PHOENIX – With another five days of excessive heat – highs of 110 degrees or more – in the forecast, we could be looking at the hottest August on record.
The National Weather Service has issued another excessive heat warning that will be in effect from 10 a.m. Monday through 8 p.m. Thursday.
Normally, Phoenix sees an average of 17 days of 110-plus highs. With 22 already this year plus the possibility of five more in the week ahead, we’re approaching the record of 32 days set in 2007.
While humidity levels are down, strong high pressure is building over the Southwest. That means serious heat.
“By this afternoon, it’s going to be anything but pleasant,” said 3TV meteorologist April Warnecke. “We’re looking at drier, hotter conditions for the week ahead.”
Plan on a high of 111 degrees under partly sunny skies Monday. That could tie the record for today’s date.
The mercury is going to creep up to 113 degrees on Tuesday and 114 Wednesday, which looks to be the hottest day of the week. The heat will likely continue as we head into the weekend with 112 forecast for Thursday and 110 for Friday.
Normally, August is when the heat of the summer starts to wind down a bit. The average high temperature for the month is generally about 104 degrees.
According to the National Weather Service, however, the first 20 days of August 2011 have been the hottest ever for the month. The daytime highs average out to about 107 degrees and things have not been cooling off too much at night. The average lows have been in the 86-degree range.
One of the most important things to remember during an excessive heat warning is to hydrate properly.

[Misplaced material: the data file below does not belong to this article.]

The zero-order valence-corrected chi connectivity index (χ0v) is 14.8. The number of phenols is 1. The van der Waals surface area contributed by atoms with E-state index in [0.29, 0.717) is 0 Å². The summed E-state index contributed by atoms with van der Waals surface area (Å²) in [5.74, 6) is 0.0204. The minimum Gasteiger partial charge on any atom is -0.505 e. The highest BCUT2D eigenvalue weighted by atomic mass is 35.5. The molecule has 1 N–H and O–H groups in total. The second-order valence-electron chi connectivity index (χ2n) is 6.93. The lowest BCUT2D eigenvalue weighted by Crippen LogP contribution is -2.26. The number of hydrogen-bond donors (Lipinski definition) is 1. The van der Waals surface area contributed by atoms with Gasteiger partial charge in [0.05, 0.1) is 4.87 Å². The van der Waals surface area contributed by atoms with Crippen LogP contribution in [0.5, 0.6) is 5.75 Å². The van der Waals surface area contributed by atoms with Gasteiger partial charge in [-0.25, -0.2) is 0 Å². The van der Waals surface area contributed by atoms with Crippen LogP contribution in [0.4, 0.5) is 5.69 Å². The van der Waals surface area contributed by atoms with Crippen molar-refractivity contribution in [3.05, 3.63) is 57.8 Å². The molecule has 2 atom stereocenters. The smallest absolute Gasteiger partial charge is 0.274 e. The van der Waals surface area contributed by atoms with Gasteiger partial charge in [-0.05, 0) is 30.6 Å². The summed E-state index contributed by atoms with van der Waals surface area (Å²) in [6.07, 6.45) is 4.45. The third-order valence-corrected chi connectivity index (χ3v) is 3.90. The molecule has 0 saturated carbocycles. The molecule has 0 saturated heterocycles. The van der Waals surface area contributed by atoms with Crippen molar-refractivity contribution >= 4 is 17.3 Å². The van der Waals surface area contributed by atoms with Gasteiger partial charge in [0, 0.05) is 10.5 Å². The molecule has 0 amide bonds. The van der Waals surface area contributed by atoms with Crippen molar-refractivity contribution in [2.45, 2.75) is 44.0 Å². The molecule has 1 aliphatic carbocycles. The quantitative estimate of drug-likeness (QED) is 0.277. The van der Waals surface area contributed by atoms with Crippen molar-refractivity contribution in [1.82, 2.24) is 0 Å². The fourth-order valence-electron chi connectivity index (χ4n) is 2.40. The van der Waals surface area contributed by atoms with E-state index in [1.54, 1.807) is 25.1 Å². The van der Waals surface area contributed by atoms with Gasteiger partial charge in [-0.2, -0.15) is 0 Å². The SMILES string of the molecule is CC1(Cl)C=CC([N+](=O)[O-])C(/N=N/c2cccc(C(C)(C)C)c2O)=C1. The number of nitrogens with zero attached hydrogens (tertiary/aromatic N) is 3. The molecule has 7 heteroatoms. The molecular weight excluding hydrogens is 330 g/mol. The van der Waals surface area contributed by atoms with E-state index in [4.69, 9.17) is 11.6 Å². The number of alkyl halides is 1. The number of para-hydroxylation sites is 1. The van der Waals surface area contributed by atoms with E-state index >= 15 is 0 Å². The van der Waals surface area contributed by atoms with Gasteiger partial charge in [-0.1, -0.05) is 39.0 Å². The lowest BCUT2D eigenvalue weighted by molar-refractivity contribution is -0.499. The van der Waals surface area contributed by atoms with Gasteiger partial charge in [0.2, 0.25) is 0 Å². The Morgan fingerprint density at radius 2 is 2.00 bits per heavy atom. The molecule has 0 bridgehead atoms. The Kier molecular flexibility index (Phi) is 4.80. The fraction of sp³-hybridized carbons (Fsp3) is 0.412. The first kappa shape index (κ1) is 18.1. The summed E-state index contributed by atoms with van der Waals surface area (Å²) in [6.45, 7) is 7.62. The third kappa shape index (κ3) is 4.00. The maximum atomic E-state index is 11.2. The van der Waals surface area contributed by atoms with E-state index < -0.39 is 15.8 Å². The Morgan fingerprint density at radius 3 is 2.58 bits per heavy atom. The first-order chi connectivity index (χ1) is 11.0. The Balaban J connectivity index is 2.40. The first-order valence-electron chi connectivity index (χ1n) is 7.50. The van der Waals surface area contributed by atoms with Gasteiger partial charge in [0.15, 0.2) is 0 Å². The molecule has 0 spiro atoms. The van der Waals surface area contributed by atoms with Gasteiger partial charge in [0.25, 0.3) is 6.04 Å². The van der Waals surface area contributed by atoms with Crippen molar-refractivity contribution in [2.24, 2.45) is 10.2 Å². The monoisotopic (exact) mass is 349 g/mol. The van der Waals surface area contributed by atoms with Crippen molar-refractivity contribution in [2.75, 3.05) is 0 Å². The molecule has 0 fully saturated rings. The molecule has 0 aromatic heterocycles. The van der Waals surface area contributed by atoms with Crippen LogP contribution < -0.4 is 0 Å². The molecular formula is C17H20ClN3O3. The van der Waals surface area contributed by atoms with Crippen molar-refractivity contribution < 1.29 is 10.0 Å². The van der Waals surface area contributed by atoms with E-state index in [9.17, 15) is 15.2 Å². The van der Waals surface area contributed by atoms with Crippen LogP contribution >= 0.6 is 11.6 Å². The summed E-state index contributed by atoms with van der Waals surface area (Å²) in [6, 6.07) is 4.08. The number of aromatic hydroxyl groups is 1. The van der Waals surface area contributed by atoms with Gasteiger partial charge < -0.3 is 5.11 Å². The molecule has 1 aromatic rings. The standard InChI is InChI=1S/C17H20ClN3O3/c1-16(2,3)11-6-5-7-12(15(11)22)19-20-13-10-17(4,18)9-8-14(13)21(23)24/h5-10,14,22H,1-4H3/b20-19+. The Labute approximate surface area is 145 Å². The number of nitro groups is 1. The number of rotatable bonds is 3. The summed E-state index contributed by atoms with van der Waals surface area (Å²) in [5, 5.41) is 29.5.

Longtime Valley residents are familiar with the dangers of heat-related illnesses.
Dehydration, however, can sneak up on anybody, and it can happen very quickly.
Visitors to Arizona who are often unfamiliar with the extreme summer heat and its potentially deadly effects are especially susceptible to dehydration.
Emergency-room doctors say excessive heat causes a handful of deaths in the Phoenix area every year. According to the NWS, heat is the No. 1 weather-related killer in the U.S., contrary to what many people think.
"On average, more people are killed by heat in the U.S. than are by tornadoes, hurricanes, floods, and lightning combined," according to the NWS website.
Symptoms of moderate to mild dehydration include a dry or sticky mouth, fatigue and lethargy, decreased urine output, dry skin, headache, constipation, dizziness.
It’s important to remember that thirst is not a good way to gauge your need for water. By the time you’re thirsty, you’re probably already on your way to dehydration.
“You should be drinking earlier,” explained Dr. Art Mollen earlier in the summer. “Thirst is not the direct indicator that someone is dehydrated.”
Mild to moderate dehydration can usually be dealt with by taking in more fluids, especially water or some kind of electrolyte-balanced sports drink.
Severe dehydration, however, is another matter. It’s a medical emergency that requires a 911 call and immediate care at a hospital or urgent care clinic. Symptoms include, extreme thirst, irritability and confusion, very dry mouth, lack of sweating, little or no urination, sunken eyes, dry skin that has lost its elasticity, low blood pressure, rapid heartbeat, rapid breathing, fever and in the worst cases, delirium or unconsciousness.
Heat stroke occurs when the body's core temperature rises to 104 degrees or above. It can be fatal if not treated promptly.
“The danger signs are when you stop sweating,” said Dr. Nicholas Vasquez, explaining that the people most susceptible to heat-related illnesses are those who cannot get out of the heat, the very young, the elderly, and those with chronic medical conditions.
When it comes to dehydration and heat-related illnesses, the best defense is a good offense. Thirst is not a good indication of hydration so be sure to drink plenty of water throughout the day, particularly before and during any kind of exercise or exertion. It's best to avoid caffeine as it can exacerbate heat-related illnesses.
If you have to be outside, reschedule strenuous activities to early morning or evening if possible. Wear lightweight, loose, light-colored clothing. A wide-brimmed hat will help keep your head and body cool. Be sure to plan plenty of breaks in a shaded or air-conditioned area. Above all, make sure to hydrate.